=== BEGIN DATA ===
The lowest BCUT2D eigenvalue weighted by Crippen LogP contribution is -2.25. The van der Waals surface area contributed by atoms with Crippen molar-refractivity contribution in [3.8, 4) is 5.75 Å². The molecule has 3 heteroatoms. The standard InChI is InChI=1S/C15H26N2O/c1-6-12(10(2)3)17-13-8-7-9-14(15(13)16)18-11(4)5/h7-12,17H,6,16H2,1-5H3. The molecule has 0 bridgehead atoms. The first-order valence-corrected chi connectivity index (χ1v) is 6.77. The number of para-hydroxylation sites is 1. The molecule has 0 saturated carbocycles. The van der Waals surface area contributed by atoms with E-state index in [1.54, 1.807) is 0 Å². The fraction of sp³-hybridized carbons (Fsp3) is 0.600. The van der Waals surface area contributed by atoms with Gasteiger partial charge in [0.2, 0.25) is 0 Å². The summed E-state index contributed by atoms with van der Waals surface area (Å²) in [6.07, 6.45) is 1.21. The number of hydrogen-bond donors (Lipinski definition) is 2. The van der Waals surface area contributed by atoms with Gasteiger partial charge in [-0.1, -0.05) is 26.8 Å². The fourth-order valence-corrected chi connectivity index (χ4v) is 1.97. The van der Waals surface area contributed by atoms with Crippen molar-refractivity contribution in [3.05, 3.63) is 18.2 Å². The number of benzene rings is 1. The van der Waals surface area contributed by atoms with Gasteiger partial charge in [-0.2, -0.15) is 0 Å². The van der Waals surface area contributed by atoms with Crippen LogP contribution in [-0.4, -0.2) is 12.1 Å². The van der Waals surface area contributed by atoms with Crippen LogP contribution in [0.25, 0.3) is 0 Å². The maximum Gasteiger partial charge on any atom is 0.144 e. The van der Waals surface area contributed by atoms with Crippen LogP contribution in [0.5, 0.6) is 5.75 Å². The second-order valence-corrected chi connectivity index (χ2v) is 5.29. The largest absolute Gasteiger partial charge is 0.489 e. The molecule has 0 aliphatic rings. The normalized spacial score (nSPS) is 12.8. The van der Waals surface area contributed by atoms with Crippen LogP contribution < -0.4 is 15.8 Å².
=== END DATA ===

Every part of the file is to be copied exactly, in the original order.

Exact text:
The lowest BCUT2D eigenvalue weighted by Crippen LogP contribution is -2.25. The van der Waals surface area contributed by atoms with Crippen molar-refractivity contribution in [3.8, 4) is 5.75 Å². The molecule has 3 heteroatoms. The standard InChI is InChI=1S/C15H26N2O/c1-6-12(10(2)3)17-13-8-7-9-14(15(13)16)18-11(4)5/h7-12,17H,6,16H2,1-5H3. The molecule has 0 bridgehead atoms. The first-order valence-corrected chi connectivity index (χ1v) is 6.77. The number of para-hydroxylation sites is 1. The molecule has 0 saturated carbocycles. The van der Waals surface area contributed by atoms with E-state index in [1.54, 1.807) is 0 Å². The fraction of sp³-hybridized carbons (Fsp3) is 0.600. The van der Waals surface area contributed by atoms with Gasteiger partial charge in [0.2, 0.25) is 0 Å². The summed E-state index contributed by atoms with van der Waals surface area (Å²) in [6.07, 6.45) is 1.21. The number of hydrogen-bond donors (Lipinski definition) is 2. The van der Waals surface area contributed by atoms with Gasteiger partial charge in [-0.1, -0.05) is 26.8 Å². The fourth-order valence-corrected chi connectivity index (χ4v) is 1.97. The van der Waals surface area contributed by atoms with Crippen molar-refractivity contribution in [3.05, 3.63) is 18.2 Å². The number of benzene rings is 1. The van der Waals surface area contributed by atoms with Gasteiger partial charge in [-0.2, -0.15) is 0 Å². The van der Waals surface area contributed by atoms with Crippen LogP contribution in [-0.4, -0.2) is 12.1 Å². The van der Waals surface area contributed by atoms with Crippen LogP contribution in [0.25, 0.3) is 0 Å². The maximum Gasteiger partial charge on any atom is 0.144 e. The van der Waals surface area contributed by atoms with Crippen LogP contribution in [0.5, 0.6) is 5.75 Å². The second-order valence-corrected chi connectivity index (χ2v) is 5.29. The largest absolute Gasteiger partial charge is 0.489 e. The molecule has 0 aliphatic rings. The normalized spacial score (nSPS) is 12.8. The van der Waals surface area contributed by atoms with Crippen LogP contribution < -0.4 is 15.8 Å².